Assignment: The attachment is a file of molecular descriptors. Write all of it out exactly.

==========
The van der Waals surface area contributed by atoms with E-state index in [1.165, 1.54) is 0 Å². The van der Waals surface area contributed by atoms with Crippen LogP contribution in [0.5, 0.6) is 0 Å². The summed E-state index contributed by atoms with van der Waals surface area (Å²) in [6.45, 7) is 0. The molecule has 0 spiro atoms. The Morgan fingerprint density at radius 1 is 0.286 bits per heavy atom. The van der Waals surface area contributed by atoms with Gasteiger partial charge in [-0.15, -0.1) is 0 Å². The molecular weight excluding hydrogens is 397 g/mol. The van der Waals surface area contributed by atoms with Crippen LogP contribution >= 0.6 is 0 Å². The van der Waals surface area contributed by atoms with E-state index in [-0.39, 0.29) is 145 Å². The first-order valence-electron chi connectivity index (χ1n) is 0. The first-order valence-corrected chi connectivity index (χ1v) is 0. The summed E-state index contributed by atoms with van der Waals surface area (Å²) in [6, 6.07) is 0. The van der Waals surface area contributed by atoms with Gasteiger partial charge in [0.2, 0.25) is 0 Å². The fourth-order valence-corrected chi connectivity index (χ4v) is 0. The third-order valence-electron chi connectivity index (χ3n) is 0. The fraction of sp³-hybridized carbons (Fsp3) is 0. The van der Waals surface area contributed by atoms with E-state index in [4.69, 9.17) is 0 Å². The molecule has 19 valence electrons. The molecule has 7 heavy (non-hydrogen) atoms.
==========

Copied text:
The van der Waals surface area contributed by atoms with E-state index in [1.165, 1.54) is 0 Å². The van der Waals surface area contributed by atoms with Crippen LogP contribution in [0.5, 0.6) is 0 Å². The summed E-state index contributed by atoms with van der Waals surface area (Å²) in [6.45, 7) is 0. The molecule has 0 spiro atoms. The Morgan fingerprint density at radius 1 is 0.286 bits per heavy atom. The van der Waals surface area contributed by atoms with Gasteiger partial charge in [-0.15, -0.1) is 0 Å². The molecular weight excluding hydrogens is 397 g/mol. The van der Waals surface area contributed by atoms with Crippen LogP contribution >= 0.6 is 0 Å². The van der Waals surface area contributed by atoms with E-state index in [-0.39, 0.29) is 145 Å². The first-order valence-electron chi connectivity index (χ1n) is 0. The first-order valence-corrected chi connectivity index (χ1v) is 0. The summed E-state index contributed by atoms with van der Waals surface area (Å²) in [6, 6.07) is 0. The van der Waals surface area contributed by atoms with Gasteiger partial charge in [0.2, 0.25) is 0 Å². The fourth-order valence-corrected chi connectivity index (χ4v) is 0. The third-order valence-electron chi connectivity index (χ3n) is 0. The fraction of sp³-hybridized carbons (Fsp3) is 0. The van der Waals surface area contributed by atoms with E-state index in [4.69, 9.17) is 0 Å². The molecule has 19 valence electrons. The molecule has 7 heavy (non-hydrogen) atoms.